The taxi dropped me off (unknowingly) at the wrong entrance. The front entrance was only for big tour buses and I was refused entry by the security guards. As I was desperate, a guy (who was hanging out with the guards) offered me to show me the right entrance.
I tried my best to reject him, but I also needed him to show me since I had no clue where I was. He walked me through a small village, zig-zagging along the dirt roads for almost 30 minutes. Along the way, he tried to get me on a camel ride for a fee. I rejected firmly and he gave up on that front.
After arriving at 9 sharp, the gate was still closed. At that moment, I was confused. Did this guy bought me to a wrong entrance again. Turned out, that year the government decided not to adjust the day light savig time, and so my clock was one hour early.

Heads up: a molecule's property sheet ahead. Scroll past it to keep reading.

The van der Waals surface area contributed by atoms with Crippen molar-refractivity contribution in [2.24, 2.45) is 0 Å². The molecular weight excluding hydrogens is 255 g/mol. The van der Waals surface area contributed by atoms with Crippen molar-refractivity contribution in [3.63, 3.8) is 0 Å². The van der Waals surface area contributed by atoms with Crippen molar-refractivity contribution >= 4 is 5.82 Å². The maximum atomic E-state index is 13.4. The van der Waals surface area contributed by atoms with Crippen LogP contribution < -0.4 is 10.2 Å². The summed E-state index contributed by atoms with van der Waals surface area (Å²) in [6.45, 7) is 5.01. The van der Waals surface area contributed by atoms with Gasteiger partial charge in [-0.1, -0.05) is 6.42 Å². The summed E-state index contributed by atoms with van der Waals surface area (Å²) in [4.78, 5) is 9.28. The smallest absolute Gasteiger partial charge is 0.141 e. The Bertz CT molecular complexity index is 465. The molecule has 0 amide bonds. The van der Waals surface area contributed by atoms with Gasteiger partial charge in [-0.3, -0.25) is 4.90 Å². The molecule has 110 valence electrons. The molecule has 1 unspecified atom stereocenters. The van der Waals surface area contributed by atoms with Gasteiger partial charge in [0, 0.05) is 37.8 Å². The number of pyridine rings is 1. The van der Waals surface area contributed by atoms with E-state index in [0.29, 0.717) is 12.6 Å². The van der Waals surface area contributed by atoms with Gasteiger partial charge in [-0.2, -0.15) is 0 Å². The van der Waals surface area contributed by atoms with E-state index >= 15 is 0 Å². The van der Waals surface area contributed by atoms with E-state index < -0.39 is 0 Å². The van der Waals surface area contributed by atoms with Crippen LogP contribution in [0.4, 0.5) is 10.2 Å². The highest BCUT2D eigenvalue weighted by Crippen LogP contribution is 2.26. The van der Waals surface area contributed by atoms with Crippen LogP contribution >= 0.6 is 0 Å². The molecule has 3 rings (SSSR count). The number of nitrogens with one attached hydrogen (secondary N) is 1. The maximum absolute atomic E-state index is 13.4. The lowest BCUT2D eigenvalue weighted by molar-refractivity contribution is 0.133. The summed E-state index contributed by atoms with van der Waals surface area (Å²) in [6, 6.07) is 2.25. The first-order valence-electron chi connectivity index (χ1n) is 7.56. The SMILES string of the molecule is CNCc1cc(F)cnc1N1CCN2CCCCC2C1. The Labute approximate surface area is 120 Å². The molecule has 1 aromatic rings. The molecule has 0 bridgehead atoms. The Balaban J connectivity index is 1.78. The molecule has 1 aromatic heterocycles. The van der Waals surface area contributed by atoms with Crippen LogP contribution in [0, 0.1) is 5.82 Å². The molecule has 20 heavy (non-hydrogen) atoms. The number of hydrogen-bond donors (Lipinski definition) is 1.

I waited for an hour until the gate opened. My little friend here was so anxious to get me the ticket and directed me through the security screening. I was wondering when he would show his true color.
It did not take long. After walking inside the Giza area, he started to guide me through each place. I told him clearly that I wanted to be alone but he won't let me go until I gave him a "tip".
I gave him 100 EGP at first and he refused. He wanted more! He said people gave him 300 USD and I cursed to him and say that "I'll give you 300 EGP and you better get out of my face". He accepted it and tried to butter me up. I just walked away, cursing and never look back at him.